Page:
Jackson said the commission had "repeatedly sought" WAPA's justification for the selection for the new generator and that they are not to go forward until the commission is satisfied with the justification.
Bruno-Vega said Tuesday night he was confident that the PSC will get "some comfort" once they have an update on previous studies from R.W. Beck, the authority's consultants.
Though the PSC repeatedly referred to the 1995 study, Bruno-Vega said there have been several since then – one in 1999 comparing the frame six to the aero derivative, which is what unit 22 is.
He said, "Apparently the PSC hadn't seen the 1999 study."
"There are not too many options out there,"he said. "The GE frame six is state-of -the -art" for industrial grade combustion turbine generators.
The big difference
Bruno-Vega called the problems with unit 22 a "triangle" that included WAPA, the manufacturer and the installer. "Everybody's pointing fingers at each other."
That won't happen with the frame six because it will be a turnkey project. GE will also install the unit, he said. "We certainly have gone through our growing pains with unit 22."
WAPA has gone as far to send a letter of intent to purchase the new frame six, but no contract has been signed.
With a spate of recent power outages related to the ongoing problems with the aging generators, Bruno-Vega said he was anxious to get the new unit on-line.
"WAPA is undergoing a very, very critical period," Bruno-Vega said with unit 11 off-island for repairs, which are expected to take eight months to complete.
Streetlights are going up
Before the meeting got side tracked Bruno-Vega said the WAPA governing board had authorized the $75,000 needed to continue work on the Melvin Evans Highway lighting project, where WAPA will replace 1,500 lights. Bruno-Vega reported that 11 poles were missing west of Sunny Isle, but that the Public Works Department had found 30 poles that would be used.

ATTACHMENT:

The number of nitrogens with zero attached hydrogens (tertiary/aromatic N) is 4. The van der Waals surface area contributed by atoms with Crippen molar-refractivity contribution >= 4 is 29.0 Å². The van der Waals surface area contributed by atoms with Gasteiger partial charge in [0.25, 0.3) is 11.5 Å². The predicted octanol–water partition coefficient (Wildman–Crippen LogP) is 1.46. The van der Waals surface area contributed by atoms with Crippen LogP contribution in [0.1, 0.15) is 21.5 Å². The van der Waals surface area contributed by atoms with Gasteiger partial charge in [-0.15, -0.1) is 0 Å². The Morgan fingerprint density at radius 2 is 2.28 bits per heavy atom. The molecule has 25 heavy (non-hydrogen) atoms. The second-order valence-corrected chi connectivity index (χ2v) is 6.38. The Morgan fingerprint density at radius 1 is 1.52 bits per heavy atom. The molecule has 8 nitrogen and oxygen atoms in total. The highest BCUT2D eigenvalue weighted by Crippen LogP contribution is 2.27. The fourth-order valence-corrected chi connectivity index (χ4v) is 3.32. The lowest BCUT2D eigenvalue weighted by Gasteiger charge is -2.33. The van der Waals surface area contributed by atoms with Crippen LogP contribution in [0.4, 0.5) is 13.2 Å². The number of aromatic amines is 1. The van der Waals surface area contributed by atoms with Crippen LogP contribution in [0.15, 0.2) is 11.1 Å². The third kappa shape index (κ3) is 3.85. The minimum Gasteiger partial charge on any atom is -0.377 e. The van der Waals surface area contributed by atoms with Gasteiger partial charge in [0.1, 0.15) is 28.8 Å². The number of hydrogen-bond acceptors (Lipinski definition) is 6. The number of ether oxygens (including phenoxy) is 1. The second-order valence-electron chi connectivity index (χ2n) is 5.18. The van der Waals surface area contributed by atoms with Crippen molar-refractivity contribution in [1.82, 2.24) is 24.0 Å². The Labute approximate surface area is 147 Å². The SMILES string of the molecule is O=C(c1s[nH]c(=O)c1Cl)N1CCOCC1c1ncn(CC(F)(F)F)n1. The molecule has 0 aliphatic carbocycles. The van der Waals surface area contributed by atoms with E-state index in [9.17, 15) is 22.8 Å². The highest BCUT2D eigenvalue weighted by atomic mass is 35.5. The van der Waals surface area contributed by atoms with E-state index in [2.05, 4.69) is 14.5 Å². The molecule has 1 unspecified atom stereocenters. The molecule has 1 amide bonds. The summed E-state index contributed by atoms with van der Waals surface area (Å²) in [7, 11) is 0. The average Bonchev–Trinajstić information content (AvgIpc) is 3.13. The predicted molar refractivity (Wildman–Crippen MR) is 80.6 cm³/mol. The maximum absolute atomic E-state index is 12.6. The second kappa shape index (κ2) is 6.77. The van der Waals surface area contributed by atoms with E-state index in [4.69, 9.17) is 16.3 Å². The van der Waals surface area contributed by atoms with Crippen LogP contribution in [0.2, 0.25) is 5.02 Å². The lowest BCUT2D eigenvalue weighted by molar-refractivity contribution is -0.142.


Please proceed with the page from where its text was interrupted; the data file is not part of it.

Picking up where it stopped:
In April the PSC granted WAPA a continuation of the $1.50 surcharge added to electric bills to fund the street lighting project.
Bruno-Vega said the surcharge would see the authority through the first two phases of the project, which includes emergency lighting and replacement of downed lights. Phase three, which will include new street lights will have to be evaluated. "We need to establish what the criteria would be for adding new street lights," Bruno-Vega said. "Everybody would like to have a new street light in front of their home."
The materials to complete phase two have been ordered, according to Bruno-Vega. If they are delivered on time the job could be completed by December, he said, adding WAPA had a "very aggressive" strategy to replace the 1,500 missing lights on the Melvin Evans Highway.
Role of the central government
One impediment to the smooth functioning of the authority is the nearly $10 million owed to WAPA by various government agencies and instrumentalities for both electricity and water, which breaks down as follows:
– $1.2 million – Education Department
– $2.5 million – Juan Luis Hospital
– $ 400,000 – V.I.
Housing Authority
– $1.4 million – Public Works Department
$2.9 million – VIHA
$300,000 – Housing Finance Authority
$ 700,000 – Housing, Parks and Recreation Department
$560,000 – Juan Luis Hospital
Bruno-Vega said the semi-autonomous agencies don't pay because the central government owes them money, which in turn affects "our ability to pay our vendors."
For now the authority hasn't had to borrow to pay its bills, but it is out of spare cash.
"All reserve cash has been spent," Robert J.Vodzack, WAPA chief financial officer, said.
Meanwhile WAPA has been under- billing its levelized energy adjustment clause (LEAC) resulting in another $10 million in reduced revenues.
"An entity such as WAPA cannot sustain $20 million in accounts receivable," Bruno-Vega said.
Board member could be hired
Verne David, PSC commissioner, said he had heard talk that WAPA governing board chairwoman Carol Burke was going to be hired by the authority.
Bruno-Vega said there was a job opening as the result of the recent reorganization, but that Burke had not been hired for the position – which is director of corporate services.
Burke said her term as chairwoman was up, but denied that board member Andrew Rutnik has replaced her as chairperson.
"I am still the chair," Burke said.